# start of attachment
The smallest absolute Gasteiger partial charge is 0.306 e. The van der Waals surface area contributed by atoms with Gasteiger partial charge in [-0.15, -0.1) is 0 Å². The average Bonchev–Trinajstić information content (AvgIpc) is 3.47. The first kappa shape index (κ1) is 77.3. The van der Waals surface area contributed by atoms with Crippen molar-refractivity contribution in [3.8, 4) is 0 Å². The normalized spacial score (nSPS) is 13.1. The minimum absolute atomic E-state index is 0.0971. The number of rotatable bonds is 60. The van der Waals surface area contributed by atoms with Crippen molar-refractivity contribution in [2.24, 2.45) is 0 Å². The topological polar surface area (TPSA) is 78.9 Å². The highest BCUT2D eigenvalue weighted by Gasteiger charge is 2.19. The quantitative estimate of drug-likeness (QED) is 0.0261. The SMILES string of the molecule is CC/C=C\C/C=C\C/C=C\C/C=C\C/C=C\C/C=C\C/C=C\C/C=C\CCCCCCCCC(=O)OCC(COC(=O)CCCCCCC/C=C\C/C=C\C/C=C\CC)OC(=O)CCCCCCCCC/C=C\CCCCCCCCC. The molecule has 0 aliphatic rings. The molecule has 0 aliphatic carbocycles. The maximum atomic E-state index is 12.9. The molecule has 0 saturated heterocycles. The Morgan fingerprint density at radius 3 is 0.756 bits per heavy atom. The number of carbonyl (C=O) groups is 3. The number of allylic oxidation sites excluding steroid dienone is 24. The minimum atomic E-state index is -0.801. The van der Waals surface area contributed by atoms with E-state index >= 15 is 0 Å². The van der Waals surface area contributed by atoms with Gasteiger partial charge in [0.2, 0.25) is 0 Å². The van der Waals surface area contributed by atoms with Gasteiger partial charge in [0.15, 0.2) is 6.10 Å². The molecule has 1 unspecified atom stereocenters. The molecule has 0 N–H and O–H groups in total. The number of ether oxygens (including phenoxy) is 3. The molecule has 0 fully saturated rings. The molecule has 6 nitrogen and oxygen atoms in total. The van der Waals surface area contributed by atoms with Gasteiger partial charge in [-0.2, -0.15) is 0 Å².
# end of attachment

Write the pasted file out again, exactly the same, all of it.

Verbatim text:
The smallest absolute Gasteiger partial charge is 0.306 e. The van der Waals surface area contributed by atoms with Gasteiger partial charge in [-0.15, -0.1) is 0 Å². The average Bonchev–Trinajstić information content (AvgIpc) is 3.47. The first kappa shape index (κ1) is 77.3. The van der Waals surface area contributed by atoms with Crippen molar-refractivity contribution in [3.8, 4) is 0 Å². The normalized spacial score (nSPS) is 13.1. The minimum absolute atomic E-state index is 0.0971. The number of rotatable bonds is 60. The van der Waals surface area contributed by atoms with Crippen molar-refractivity contribution in [2.24, 2.45) is 0 Å². The topological polar surface area (TPSA) is 78.9 Å². The highest BCUT2D eigenvalue weighted by Gasteiger charge is 2.19. The quantitative estimate of drug-likeness (QED) is 0.0261. The SMILES string of the molecule is CC/C=C\C/C=C\C/C=C\C/C=C\C/C=C\C/C=C\C/C=C\C/C=C\CCCCCCCCC(=O)OCC(COC(=O)CCCCCCC/C=C\C/C=C\C/C=C\CC)OC(=O)CCCCCCCCC/C=C\CCCCCCCCC. The molecule has 0 aliphatic rings. The molecule has 0 aliphatic carbocycles. The maximum atomic E-state index is 12.9. The molecule has 0 saturated heterocycles. The Morgan fingerprint density at radius 3 is 0.756 bits per heavy atom. The number of carbonyl (C=O) groups is 3. The number of allylic oxidation sites excluding steroid dienone is 24. The minimum atomic E-state index is -0.801. The van der Waals surface area contributed by atoms with E-state index >= 15 is 0 Å². The van der Waals surface area contributed by atoms with Gasteiger partial charge in [0.2, 0.25) is 0 Å². The van der Waals surface area contributed by atoms with Gasteiger partial charge in [0.15, 0.2) is 6.10 Å². The molecule has 1 unspecified atom stereocenters. The molecule has 0 N–H and O–H groups in total. The number of ether oxygens (including phenoxy) is 3. The molecule has 0 fully saturated rings. The molecule has 6 nitrogen and oxygen atoms in total. The van der Waals surface area contributed by atoms with Gasteiger partial charge in [-0.2, -0.15) is 0 Å².